In order to provide the services listed above we were faced to the following problems: Most of the security related choices will be detailed in the following section. The message path explained below contributes to the overall security as it forces the customer to authenticate through a challenge response (also termed loop-closure) mechanism under the control of the intermediation server and never allows any network user or application to issue unsolicited authentication attempts. However, initially the basic justification was to provide the non-repudiability feature of the system: transaction messages are archived by the intermediation server before being exchanged on the network. The transaction model presented in the Figure 4 below involves the following exchanges between the customer, the merchant and the trusted intermediation server. Though unusual in electronic payment proposals, this scheme is very traditional in normal commerce practice. It is used for example in many departmental stores in which customers select a good, receive an offer, pay at the cashier, get a receipt allowing to retrieve the purchased good. This similarity explains and contributes to the good acceptance of the Globe ID(R) model by commerce actors/parties.

3.3. Security Features

3.3.1. On the Customer's Side

As already mentioned before, the security design carefully avoids to store any security sensitive data on the customer workstation. This avoids to handle extremely complex operational and support issues, e.g., we all know that people tend to delete or duplicate their disk storage.

The usage of asymmetric cryptography for customer authentication cannot be considered as a good option until a tamper resistant "safe" allows a secure storage of the private key. We expect handheld authenticator devices to appear on the market rather soon; the EMV smart-card is certainly a good candidate, it has all the features needed to safely store the user secret key as well as one or a few servers certificates. In the mean time we consider that a shared secret access code (PIN) approach is more feasible as it does not require any storage on the consumer station. Nevertheless there is no problem to use asymmetric cryptography on the user side. as long as the cypher used is a public key that does not require to be hidden.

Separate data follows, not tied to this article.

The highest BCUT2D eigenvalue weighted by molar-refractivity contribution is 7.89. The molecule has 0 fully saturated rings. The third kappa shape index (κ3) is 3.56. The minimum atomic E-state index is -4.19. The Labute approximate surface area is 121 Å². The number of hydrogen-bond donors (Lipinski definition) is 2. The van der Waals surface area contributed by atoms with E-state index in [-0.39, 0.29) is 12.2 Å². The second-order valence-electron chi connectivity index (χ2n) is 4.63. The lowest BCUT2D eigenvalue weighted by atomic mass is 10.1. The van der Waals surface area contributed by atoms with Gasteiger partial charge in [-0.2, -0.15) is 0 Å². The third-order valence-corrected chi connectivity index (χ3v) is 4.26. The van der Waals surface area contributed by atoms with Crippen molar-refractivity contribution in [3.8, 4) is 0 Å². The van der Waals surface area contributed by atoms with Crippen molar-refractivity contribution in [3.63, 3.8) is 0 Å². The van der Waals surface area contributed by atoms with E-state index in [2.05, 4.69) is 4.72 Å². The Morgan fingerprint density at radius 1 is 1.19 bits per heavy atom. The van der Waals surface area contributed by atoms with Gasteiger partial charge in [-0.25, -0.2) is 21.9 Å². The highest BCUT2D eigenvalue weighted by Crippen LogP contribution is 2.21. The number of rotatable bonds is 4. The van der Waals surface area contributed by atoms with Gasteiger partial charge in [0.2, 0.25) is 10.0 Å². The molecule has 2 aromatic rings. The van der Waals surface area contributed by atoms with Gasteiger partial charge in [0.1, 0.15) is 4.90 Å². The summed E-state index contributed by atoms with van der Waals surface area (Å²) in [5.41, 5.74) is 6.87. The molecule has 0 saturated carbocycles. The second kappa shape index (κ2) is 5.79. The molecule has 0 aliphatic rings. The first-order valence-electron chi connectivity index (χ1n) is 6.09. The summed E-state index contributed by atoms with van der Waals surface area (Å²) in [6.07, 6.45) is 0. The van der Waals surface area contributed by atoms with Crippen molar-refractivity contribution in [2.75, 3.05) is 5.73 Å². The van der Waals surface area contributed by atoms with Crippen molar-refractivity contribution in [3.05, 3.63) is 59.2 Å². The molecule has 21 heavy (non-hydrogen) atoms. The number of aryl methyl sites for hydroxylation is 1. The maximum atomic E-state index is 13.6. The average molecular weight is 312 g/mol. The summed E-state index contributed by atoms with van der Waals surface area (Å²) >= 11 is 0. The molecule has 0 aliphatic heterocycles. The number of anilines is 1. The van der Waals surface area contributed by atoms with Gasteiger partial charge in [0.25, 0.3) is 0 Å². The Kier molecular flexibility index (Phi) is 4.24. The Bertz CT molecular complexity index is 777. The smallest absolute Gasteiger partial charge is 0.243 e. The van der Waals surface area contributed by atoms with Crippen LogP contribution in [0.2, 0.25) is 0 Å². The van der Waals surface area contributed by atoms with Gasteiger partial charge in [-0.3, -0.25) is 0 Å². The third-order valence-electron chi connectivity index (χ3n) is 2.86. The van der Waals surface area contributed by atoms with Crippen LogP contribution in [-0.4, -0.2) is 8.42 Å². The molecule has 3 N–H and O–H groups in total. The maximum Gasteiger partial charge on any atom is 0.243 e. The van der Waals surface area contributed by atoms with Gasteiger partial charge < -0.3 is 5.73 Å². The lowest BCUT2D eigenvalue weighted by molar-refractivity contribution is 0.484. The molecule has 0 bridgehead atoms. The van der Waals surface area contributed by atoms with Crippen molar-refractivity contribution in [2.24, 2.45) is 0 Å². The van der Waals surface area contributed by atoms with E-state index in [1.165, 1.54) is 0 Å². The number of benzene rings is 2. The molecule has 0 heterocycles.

In other words, the customer authentication is transparent to the type of used cryptography: either shared secret for a pure software solution or asymmetric cryptography as soon as the customer station is provided with a hardware device to store a customer's private key.

In the Globe ID system, each customer is provided with a Cid (Customer Wallet Identification) and a PIN (the shared secret) during registration with the intermediation service. The Cid associated with each customer enables to register all customer payment relevant specific information such as one or more credit-card numbers or a bank-account. In addition there is an optional customer profile which may be used to certify for example the required age permitting the purchase of alcoholic beverage.
The customer, by means of its PACK (Personal Authentication and Confirmation Kit) software interface - in fact his Globe ID(R) electronic wallet interface - knows the intermediation server public key.

The figures below will present in more details the actual protocol version which does not require consumer certificates. As soon as hardware devices will be available on the consumers workstations and trusted certificates distributed to end-users another protocol version will be used for these fortunate users.

3.3.2. Merchant Server Side

The merchants who operate well managed and reasonably secure commercial Web servers don't present the same problem; the advantages of asymmetric cryptography are so obvious that each merchant obtains his own asymmetric key pair.

Each merchant server is provided with a an asymetric key pair (by means of the merchant Cash Register Toolkit), the toolkit contains the intermediation server public key and a function library in order to generate and process the Globe ID(R) system messages.

3.3.3. Intermediation Server Side

The intermediation server is provided with an asymmetric key pair (public key and private key), maintains a customer authentication database (currently a Cid and Secret Code for each customer) and a merchant authentication database (Mid and merchant public key for each registered merchant).

3.3.4. Messages Flow